This January we bring you a fromage that is transformed by its ageing process. Enter the dramatic Tomme de Savoie au Marc - which begins life as a Tomme de Savoie but doesn't stay that way for long!
But before we get to cheesy transformations, a few words on the lovely Tomme de Savoie. It's a pressed, uncooked cow's milk cheese typically made in the Rhône-Alpes region of France, and it's been around for a long time! In fact, while there are many different Savoie cheeses, the Tomme de Savoie is the oldest of all of them.
Made year-round, Tomme de Savoie has a relatively low fat content and the flavour differs slightly according to the season, simply because the cows either eat winter hay or lush summer grasses. Once pressed, Tommes mature for around 3-6 months to create that signature flavour - mellow and fruity, with a hint of sharpness. You may notice that Tomme de Savoie is sometimes listed as “Tome” rather than “Tomme”. No, you're not going crazy, this is the same cheese, it’s just that ‘Tome’ is the traditional regional spelling.
So when does a Tomme de Savoie become a Tomme (or Tome) au Marc? The difference is in the way it’s aged. To transform a Tomme de Savoie into a Tomme au Marc, the cheese is placed beneath a thick layer of "pomace", which is the residue left over once grapes have been harvested and pressed for wine-making. Ordinarily, the pomace is made up of Pinot Noir, Gamay or Mondeuse grapes, creating an aromatic mixture that is also known as marc (which actually rhymes with "car").
The cheese is aged for anything between one and six months, infusing the cheese with all those rich wine aromas and creating an earthy, fruity flavour. The deep purple covering also makes for a dramatic contrast with the creamy-coloured cheese inside: serve the Tomme au Marc de Savoie on a bed of the marc to add a major wow to any cheese course!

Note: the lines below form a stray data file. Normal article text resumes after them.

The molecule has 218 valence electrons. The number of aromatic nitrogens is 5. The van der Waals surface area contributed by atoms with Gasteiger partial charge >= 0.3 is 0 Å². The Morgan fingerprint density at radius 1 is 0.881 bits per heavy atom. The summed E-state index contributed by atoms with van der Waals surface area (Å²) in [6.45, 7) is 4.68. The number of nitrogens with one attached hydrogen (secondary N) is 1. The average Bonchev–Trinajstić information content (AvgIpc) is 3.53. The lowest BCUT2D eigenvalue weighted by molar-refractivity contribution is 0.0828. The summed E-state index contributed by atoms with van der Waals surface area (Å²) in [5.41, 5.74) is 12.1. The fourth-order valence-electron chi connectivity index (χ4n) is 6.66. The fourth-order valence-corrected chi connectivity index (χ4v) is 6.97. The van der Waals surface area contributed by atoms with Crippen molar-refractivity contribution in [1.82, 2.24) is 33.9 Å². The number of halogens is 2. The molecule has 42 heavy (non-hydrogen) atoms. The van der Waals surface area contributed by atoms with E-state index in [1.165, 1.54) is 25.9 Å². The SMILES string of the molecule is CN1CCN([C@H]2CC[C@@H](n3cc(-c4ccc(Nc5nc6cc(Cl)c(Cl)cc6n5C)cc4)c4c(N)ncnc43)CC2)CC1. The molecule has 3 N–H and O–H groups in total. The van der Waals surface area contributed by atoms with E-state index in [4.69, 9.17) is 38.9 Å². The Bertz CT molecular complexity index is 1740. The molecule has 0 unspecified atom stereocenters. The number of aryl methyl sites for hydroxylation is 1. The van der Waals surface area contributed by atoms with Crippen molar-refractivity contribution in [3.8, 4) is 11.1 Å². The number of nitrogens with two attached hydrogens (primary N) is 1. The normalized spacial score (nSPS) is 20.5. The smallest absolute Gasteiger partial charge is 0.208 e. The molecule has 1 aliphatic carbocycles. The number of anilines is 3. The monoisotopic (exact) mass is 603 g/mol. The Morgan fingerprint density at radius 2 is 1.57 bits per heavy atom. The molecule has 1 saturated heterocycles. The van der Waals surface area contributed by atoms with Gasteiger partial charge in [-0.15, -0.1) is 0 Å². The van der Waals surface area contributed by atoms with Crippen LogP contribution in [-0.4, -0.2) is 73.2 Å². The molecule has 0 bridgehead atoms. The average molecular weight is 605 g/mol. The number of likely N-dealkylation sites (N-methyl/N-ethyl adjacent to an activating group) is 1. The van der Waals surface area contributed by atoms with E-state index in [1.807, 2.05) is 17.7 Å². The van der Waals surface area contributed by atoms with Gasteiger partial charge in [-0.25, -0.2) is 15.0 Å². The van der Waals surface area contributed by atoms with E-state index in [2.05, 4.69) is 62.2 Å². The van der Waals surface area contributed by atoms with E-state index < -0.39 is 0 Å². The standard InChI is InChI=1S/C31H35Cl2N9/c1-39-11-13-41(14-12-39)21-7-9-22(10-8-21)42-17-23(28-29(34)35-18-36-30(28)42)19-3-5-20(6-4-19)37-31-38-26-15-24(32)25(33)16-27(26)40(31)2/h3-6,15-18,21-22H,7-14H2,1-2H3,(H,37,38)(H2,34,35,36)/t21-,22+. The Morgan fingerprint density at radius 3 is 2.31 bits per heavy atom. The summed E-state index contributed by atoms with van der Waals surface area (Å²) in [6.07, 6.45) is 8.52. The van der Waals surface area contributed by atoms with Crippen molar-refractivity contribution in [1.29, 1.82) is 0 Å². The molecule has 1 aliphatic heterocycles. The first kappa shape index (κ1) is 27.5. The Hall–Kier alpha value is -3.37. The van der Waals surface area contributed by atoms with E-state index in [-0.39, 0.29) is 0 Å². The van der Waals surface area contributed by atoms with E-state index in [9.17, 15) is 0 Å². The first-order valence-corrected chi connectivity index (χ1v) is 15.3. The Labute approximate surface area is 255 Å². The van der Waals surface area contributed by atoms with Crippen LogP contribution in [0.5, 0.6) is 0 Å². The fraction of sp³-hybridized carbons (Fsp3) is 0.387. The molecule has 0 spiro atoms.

You can pair a Tomme au Marc de Savoie with light fruity red wines such as a Pinot Noir, or opt for a festive Crémant de Savoie. Even better, you could sample a little glass of "Marc de Savoie", a distilled wine made from pressed grapes - the same kind of mixture that is used to cover the cheese. Though the resulting yellowish brandy isn't usually aged, it is stored in oak barrels while the naturally occurring yeast transforms the mixture into a potent mix that is then distilled. While it is commonly known as "Marc" in France, in Italy you'll know it as "Grappa."
One top tip for when you tuck in to your Tomme au Marc - you may not want to eat the slightly crunchy grape mixture! If so, just scrape it off before eating. You can also pop the Tomme au Marc into the oven for a few minutes before smothering it onto a freshly baked baguette!